I love living in Seattle but if I ever have any complaints it has to either be a consistent bout of rainy weather or the fact that we don’t have enough art museums. When I travel I always make time to stop off at museums and one of the most memorable ones I have ever been to is The Centre Pompidou in Paris, France. So of course I was excited to hear the new exhibit at the Seattle Art Museum is a display of art created only by female artists and there is an entire section devoted to work that has traveled from the Pompidou Center.
The Seattle Art Scene?
Thursday October 18th I had the pleasure of attending a special tour of the new exhibit for bloggers. Yes, this was a press tour, which started with a wine reception and later moved on to a fabulous tour by one of the museums docents. The second visit was a trip with my husband because I was too excited to share with him the wonderful experience I had.
Before the press tour I had reviewed my own photos from Paris just to remind me of the experience and the art that was still ingrained in my memory. I will never forget the feminist masked avengers who call themselves the Guerrilla Girls as their poster greets you with the statement “Do women have to be naked to get themselves into the Met. Museum” as there is a picture of a naked woman wearing a guerrilla mask. Their wild collection of contemporary posters at SAM also includes: “The Anatomically Correct Oscar” complete with a drawing of a chubby version of the statue covering his genital region, a poster featuring your favorite female stars Pamela Anderson, Hale Berry and Catherine Zeta-Jones scantily clad proclaiming “Equality Now”and many more. They are glued to the wall of the museum as if they are graffiti more than part of the exhibit.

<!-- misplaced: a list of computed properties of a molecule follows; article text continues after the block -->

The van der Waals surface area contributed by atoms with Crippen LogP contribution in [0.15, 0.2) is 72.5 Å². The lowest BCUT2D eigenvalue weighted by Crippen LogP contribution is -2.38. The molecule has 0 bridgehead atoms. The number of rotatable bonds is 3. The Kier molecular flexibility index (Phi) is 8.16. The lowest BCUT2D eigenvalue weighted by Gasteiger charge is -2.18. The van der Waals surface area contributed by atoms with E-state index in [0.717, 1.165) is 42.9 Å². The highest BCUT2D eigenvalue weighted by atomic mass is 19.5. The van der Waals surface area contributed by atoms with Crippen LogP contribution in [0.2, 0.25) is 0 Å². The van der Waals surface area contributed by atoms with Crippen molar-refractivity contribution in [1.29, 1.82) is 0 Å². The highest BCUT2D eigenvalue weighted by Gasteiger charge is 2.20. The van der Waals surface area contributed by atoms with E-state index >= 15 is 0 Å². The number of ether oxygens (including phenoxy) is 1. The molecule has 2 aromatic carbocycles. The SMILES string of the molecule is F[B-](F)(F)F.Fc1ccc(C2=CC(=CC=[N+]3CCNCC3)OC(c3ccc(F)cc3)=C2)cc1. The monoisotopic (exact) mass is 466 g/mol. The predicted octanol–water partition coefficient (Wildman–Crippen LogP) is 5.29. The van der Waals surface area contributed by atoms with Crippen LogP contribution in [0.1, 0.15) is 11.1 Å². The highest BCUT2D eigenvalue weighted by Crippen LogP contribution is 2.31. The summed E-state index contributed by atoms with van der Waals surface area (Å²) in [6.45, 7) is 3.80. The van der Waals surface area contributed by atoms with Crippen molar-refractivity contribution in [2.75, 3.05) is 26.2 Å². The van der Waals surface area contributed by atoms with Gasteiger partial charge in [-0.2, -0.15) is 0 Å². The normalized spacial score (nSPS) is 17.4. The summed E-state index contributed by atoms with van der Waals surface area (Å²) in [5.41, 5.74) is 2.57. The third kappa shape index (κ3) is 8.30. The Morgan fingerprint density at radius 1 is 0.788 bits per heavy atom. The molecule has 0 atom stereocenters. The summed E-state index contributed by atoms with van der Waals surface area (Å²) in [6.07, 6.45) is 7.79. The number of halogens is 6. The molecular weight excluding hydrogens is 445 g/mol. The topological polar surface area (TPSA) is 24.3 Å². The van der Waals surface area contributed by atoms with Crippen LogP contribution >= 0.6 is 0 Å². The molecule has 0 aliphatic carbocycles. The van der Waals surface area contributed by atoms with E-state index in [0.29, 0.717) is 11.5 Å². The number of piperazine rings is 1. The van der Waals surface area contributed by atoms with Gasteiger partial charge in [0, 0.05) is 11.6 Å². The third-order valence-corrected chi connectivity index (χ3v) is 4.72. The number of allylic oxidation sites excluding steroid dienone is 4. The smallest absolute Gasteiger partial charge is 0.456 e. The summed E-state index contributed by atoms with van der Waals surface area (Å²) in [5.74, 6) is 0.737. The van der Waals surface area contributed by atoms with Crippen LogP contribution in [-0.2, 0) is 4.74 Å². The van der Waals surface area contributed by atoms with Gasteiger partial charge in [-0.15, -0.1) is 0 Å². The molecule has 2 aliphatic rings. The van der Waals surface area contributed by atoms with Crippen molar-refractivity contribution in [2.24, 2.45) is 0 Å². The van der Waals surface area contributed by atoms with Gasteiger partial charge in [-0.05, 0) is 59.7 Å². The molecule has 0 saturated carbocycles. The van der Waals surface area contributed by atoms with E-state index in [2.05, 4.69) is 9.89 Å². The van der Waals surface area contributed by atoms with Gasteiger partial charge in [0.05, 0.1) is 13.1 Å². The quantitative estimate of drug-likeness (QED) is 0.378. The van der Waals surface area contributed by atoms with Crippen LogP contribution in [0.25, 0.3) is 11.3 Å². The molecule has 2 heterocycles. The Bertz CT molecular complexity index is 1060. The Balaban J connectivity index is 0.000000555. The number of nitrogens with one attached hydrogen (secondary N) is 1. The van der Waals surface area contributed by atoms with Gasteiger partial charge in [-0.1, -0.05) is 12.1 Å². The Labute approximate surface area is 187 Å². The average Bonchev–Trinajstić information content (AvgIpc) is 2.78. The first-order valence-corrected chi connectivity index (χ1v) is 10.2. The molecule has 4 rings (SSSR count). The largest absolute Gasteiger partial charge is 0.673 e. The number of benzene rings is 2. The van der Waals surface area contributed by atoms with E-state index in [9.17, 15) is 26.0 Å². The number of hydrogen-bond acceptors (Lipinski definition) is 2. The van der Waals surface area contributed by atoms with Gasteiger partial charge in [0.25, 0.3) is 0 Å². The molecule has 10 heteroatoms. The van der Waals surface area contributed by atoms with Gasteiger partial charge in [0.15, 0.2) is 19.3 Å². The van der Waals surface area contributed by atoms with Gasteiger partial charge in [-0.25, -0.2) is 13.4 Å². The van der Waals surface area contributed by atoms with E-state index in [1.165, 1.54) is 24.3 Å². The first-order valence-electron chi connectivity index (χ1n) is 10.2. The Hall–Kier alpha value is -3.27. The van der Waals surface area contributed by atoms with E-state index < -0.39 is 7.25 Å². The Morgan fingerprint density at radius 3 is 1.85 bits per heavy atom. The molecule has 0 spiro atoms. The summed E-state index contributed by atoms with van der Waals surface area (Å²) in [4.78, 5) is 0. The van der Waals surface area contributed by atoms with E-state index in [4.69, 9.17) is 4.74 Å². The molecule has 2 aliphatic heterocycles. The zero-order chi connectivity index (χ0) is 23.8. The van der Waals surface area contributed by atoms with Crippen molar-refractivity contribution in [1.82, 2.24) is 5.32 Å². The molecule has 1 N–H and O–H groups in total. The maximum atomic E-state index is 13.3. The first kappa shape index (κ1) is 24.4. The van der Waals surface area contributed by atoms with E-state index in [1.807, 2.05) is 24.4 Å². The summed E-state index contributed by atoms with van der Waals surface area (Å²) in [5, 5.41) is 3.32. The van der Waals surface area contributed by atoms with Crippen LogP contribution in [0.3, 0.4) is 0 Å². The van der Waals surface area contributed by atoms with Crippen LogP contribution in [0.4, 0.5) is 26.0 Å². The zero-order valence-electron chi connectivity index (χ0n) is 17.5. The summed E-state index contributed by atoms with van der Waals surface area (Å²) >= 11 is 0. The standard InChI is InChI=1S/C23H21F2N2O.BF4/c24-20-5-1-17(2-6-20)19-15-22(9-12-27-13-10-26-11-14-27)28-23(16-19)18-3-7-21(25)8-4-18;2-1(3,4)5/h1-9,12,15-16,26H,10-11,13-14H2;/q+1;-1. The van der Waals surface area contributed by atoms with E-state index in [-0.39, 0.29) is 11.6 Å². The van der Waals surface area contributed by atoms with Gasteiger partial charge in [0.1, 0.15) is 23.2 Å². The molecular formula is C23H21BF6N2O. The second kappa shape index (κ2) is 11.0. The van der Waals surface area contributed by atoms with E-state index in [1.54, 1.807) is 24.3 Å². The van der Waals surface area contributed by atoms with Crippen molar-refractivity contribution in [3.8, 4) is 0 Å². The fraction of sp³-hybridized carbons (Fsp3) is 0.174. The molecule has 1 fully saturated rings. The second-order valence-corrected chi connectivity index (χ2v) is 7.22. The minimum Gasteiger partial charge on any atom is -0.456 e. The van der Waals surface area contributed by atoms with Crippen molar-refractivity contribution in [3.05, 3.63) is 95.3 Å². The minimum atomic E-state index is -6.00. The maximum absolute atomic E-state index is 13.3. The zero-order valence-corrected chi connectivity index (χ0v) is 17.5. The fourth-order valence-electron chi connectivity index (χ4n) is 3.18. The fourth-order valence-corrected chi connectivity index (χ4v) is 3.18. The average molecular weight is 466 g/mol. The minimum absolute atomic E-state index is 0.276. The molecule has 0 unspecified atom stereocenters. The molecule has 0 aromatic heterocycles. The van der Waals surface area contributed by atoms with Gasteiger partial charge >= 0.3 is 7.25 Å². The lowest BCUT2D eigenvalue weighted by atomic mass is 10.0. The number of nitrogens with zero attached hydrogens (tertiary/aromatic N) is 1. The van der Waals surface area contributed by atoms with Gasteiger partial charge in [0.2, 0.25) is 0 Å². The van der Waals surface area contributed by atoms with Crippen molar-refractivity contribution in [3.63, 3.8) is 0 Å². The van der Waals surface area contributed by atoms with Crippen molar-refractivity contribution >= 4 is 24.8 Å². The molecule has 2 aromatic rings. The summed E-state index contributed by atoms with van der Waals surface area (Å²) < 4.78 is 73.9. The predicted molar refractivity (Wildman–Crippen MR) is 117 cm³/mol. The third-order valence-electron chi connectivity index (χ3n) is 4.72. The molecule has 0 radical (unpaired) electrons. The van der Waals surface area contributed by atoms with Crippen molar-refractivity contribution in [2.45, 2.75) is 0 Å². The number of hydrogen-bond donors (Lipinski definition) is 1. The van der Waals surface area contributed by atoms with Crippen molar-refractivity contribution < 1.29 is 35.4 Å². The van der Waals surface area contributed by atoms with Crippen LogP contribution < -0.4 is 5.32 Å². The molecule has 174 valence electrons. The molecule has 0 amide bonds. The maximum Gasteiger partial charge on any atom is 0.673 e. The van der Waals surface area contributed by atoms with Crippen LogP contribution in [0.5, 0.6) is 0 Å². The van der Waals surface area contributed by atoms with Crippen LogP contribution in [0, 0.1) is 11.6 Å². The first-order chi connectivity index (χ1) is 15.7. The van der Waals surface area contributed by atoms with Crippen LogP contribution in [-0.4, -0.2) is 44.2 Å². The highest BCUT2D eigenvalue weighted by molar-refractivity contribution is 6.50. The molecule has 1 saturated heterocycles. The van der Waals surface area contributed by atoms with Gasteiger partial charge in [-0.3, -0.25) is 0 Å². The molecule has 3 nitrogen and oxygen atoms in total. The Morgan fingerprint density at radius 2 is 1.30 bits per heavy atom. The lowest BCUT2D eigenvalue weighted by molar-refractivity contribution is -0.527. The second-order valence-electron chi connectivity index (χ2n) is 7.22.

Avant-Garde in the early 20th Century
The Elles: Pompidou exhibits starts off with somewhat familiar museum territory. It shows us that there were female contemporaries to the famous men we know from the early 20th century art. During the era of Picasso, Sonia Delaunay was using bright colors and geometric shapes in her drawings and paintings. There are several of her pieces of art at Elles: Pompidou and you won’t want miss any of them including my favorite Contrastes Simutanes because of the bold use of color.
There are easily recognizable names in the exhibit, even for those who have never taken an art history class. The Frame by Frida Kahlo is a small self portrait painted on aluminum. There is photography by Virginia Woolf and James Joyce. And how about Tamara De Lempicka whose name you may not recognize but you will likely find her painting Jeune Fille En Vert somehow familiar. She is a Parisian artist from the first half of the 20th century, often creating portraits for people from the wealthy class. Aside from her paintings she had a reputation for having quite the love life and was bisexual. I suppose it is no surprise her paintings are loved by many including Madonna, who is a collector of her art.
The Modern Female, Sometimes Explicit but Always Real
The Elles: Pompidou exhibit suddenly leaves the art world as you may know it and dips into feminism, sexual repression and what sometimes appears to be a rebellion against the traditional idea that women should look or act a certain way in society. Don’t miss the sign stating that you are about to enter into a section of the museum where you will see explicit images. There is art, photography, video and sculpture all there to help us empathize with and interpret. Much of this section contains art from the 1970s and later.